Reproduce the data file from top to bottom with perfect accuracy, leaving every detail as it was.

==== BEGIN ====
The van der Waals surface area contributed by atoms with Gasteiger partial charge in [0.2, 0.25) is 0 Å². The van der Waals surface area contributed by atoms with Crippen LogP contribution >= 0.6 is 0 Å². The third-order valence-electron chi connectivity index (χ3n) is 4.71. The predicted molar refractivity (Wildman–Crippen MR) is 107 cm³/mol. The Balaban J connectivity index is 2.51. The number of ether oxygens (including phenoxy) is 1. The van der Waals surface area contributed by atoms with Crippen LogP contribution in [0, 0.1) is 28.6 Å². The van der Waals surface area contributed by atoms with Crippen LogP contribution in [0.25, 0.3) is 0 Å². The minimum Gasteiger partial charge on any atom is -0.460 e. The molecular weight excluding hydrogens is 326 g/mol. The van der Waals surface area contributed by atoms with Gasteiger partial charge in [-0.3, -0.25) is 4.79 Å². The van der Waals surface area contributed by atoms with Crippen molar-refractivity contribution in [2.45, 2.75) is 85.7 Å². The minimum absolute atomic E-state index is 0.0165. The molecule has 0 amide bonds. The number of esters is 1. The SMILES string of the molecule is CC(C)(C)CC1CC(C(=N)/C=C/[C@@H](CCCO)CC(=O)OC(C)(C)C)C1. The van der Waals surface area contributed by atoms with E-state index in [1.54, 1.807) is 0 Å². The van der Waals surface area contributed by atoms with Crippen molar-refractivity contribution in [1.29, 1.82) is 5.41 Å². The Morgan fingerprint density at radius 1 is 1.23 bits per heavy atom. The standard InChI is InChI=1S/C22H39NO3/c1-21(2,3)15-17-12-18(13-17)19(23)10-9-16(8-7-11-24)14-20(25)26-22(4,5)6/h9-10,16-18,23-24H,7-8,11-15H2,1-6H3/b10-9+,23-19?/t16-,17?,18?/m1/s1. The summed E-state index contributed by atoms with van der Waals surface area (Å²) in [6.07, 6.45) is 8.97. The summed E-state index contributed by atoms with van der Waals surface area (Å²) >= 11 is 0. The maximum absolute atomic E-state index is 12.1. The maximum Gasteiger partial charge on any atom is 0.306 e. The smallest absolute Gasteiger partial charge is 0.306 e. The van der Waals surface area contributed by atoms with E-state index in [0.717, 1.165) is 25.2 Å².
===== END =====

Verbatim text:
The van der Waals surface area contributed by atoms with Gasteiger partial charge in [0.2, 0.25) is 0 Å². The van der Waals surface area contributed by atoms with Crippen LogP contribution >= 0.6 is 0 Å². The third-order valence-electron chi connectivity index (χ3n) is 4.71. The predicted molar refractivity (Wildman–Crippen MR) is 107 cm³/mol. The Balaban J connectivity index is 2.51. The number of ether oxygens (including phenoxy) is 1. The van der Waals surface area contributed by atoms with Crippen LogP contribution in [0, 0.1) is 28.6 Å². The van der Waals surface area contributed by atoms with Crippen LogP contribution in [0.25, 0.3) is 0 Å². The minimum Gasteiger partial charge on any atom is -0.460 e. The molecular weight excluding hydrogens is 326 g/mol. The van der Waals surface area contributed by atoms with Gasteiger partial charge in [-0.3, -0.25) is 4.79 Å². The van der Waals surface area contributed by atoms with Crippen molar-refractivity contribution in [2.45, 2.75) is 85.7 Å². The minimum absolute atomic E-state index is 0.0165. The molecule has 0 amide bonds. The number of esters is 1. The SMILES string of the molecule is CC(C)(C)CC1CC(C(=N)/C=C/[C@@H](CCCO)CC(=O)OC(C)(C)C)C1. The van der Waals surface area contributed by atoms with E-state index in [1.54, 1.807) is 0 Å². The van der Waals surface area contributed by atoms with Crippen molar-refractivity contribution in [1.29, 1.82) is 5.41 Å². The Morgan fingerprint density at radius 1 is 1.23 bits per heavy atom. The standard InChI is InChI=1S/C22H39NO3/c1-21(2,3)15-17-12-18(13-17)19(23)10-9-16(8-7-11-24)14-20(25)26-22(4,5)6/h9-10,16-18,23-24H,7-8,11-15H2,1-6H3/b10-9+,23-19?/t16-,17?,18?/m1/s1. The summed E-state index contributed by atoms with van der Waals surface area (Å²) in [6.07, 6.45) is 8.97. The summed E-state index contributed by atoms with van der Waals surface area (Å²) >= 11 is 0. The maximum absolute atomic E-state index is 12.1. The maximum Gasteiger partial charge on any atom is 0.306 e. The smallest absolute Gasteiger partial charge is 0.306 e. The van der Waals surface area contributed by atoms with E-state index in [0.717, 1.165) is 25.2 Å².